There is no doubt about it – in the absence of facts, humans make assumptions. What’s more, we assume the negative more often than not. Have you ever convinced yourself someone did something for a particular reason, only to find out you were completely wrong? I know I have.
I remember the time I assumed a peer had sinister intentions, when he sent me a questioning email and copied our boss. I shot him back an angry reply, which also went to our boss. I felt vindicated in the moment, but soon found out my assumption (about his intention) was entirely off-base.
My unnecessarily harsh response had ramifications too. I wasted a good bit of energy being angry; I presented less-than-my-best self to both my peer and my boss; and I had to work to mitigate the damage I’d done to the relationship and my reputation… All because I fell prey to my own faulty assumptions.
Maybe you’ve heard the famous Oscar Wilde quote: “When you assume, you make an ass out of u and me.” Turns-out there’s more to Wilde’s quote than a witty play on words – which I’ve learned the hard way more than once.
The truth is, we can’t always know the intent behind other’s actions, but in our human-ness we assume we do. Instantly and subconsciously, we fill in the gaps of actual knowledge with our own meanings and conclusions. Of course, it’s natural to take these mental shortcuts, and sometimes we are right! The cost of inaccurate assumptions can be steep though, for you and your team.
Here’s one more example of a stress-inducing negative assumption most relate to:
Ever driven through heavy traffic? If so, you’ve seen that driver… The one who’s weaving in and out of traffic, changing lanes every few seconds, and tailgating the car in front of them. What do you think when he runs up behind you, then swerves and speeds by? Probably something along the lines of “What an a%$! He’s going to kill someone. I hope he gets pulled!”
Yes, most of us immediately assume he’s a reckless jerk. It could be true. OR, what if he’s a scared father who just learned his child has been in a terrible accident, and is being air-lifted to the trauma center? OR, what if it’s a woman rushing to the hospital to bring her baby into the world?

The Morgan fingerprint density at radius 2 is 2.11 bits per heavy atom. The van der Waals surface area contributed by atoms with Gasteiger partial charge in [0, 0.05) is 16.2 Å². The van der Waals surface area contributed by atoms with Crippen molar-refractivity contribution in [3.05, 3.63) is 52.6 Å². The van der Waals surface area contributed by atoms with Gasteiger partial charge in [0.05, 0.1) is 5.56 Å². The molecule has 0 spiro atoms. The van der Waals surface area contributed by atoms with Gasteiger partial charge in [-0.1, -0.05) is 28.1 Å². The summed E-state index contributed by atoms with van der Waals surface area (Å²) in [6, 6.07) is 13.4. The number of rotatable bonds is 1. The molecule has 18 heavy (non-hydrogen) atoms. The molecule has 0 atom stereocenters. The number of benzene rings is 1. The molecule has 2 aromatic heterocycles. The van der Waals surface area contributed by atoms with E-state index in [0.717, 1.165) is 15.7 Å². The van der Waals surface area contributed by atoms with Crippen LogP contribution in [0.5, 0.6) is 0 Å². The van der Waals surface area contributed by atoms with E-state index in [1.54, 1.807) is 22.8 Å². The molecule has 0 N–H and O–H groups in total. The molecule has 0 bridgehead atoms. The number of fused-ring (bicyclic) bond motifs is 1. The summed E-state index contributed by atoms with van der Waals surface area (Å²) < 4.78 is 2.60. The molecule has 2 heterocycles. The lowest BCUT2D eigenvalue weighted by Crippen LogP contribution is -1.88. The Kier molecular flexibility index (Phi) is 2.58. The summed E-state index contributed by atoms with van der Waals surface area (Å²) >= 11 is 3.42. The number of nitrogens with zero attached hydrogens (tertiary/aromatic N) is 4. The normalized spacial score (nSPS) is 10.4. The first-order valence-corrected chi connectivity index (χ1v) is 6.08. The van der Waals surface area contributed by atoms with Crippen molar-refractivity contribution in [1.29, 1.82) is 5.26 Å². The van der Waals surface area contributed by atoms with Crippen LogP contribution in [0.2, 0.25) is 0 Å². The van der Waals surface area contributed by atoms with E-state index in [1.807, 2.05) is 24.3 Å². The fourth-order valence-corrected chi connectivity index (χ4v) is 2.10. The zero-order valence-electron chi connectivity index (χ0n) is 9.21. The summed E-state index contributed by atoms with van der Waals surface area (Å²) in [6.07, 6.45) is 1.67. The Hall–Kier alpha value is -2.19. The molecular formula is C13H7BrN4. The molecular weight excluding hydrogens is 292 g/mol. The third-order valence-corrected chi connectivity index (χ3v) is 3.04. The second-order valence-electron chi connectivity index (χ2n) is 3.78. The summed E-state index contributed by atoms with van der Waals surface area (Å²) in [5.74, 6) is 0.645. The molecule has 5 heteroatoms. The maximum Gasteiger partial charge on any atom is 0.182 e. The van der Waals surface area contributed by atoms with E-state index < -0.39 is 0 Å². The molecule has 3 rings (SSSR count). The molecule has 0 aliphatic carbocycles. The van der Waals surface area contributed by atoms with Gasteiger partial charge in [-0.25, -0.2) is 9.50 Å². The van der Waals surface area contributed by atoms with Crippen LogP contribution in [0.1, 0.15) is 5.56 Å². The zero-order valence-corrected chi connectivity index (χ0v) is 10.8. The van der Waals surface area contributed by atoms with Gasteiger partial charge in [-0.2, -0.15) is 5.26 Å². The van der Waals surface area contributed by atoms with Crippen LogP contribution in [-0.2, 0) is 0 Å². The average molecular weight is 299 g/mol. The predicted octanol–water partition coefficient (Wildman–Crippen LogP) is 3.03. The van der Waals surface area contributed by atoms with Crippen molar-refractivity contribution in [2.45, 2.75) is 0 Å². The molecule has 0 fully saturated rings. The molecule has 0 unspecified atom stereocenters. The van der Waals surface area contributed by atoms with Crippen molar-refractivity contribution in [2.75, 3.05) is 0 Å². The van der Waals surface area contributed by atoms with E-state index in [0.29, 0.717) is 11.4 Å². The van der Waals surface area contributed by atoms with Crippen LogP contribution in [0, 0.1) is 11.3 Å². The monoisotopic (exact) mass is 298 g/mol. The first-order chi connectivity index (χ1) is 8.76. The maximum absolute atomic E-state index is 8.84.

Any number of possibilities could explain the “reckless” behavior, and many would cause us to feel empathy rather than anger. All are equally viable, since we have no real information. But we jump to the one that causes us stress.
The worst part of that scenario is we are the only ones affected. Our heart rate spikes, our stress level increases, and we enter an almost inevitable spiral of more negative thoughts. But why?
We all make assumptions 24/7. It’s how our brains are wired. We can’t change that and we don’t want to – Quick assumptions are our first alert to potential threats. It’s not having the assumptions that’s the problem, its failing to investigate their accuracy that trips us up.
So, if we can’t stop having flawed assumptions, how do we avoid stress-inducing, potentially embarrassing, reactions to them? Glad you asked…
Three simple assumption-busting tips:
- Be aware: Start to notice how many assumptions you make about other people. (Hint: They are often negative and attributed to their character or ability.)
- Question your assumptions: Rather than following the automatic train-of-thought, ask yourself “what other possibilities are there?”
- Reach for empathy: First, be patient with yourself as notice (potentially faulty) assumptions, you’re human. Second, remember, unless they tell you, you don’t really know why anyone does or doesn’t do anything.
Increasing your self-awareness and contemplating (new, more benign, maybe even compassionate) possibilities gives your brain just enough space to stop you from a potentially regrettable, knee-jerk reaction. It’ll also reduce your stress level and point you down a path toward objective facts, intentional behavior, and solid decisions.
As leaders, we have a responsibility to model behaviors that support the success of individuals, as well as organizations. Replacing assumptions with real information may be the simplest and quickest way to gain clarity, reduce conflict and support efficiency amongst your team, while maintaining your own peace. I think it’s safe to assume (😉) initial reactions are worth a second thought.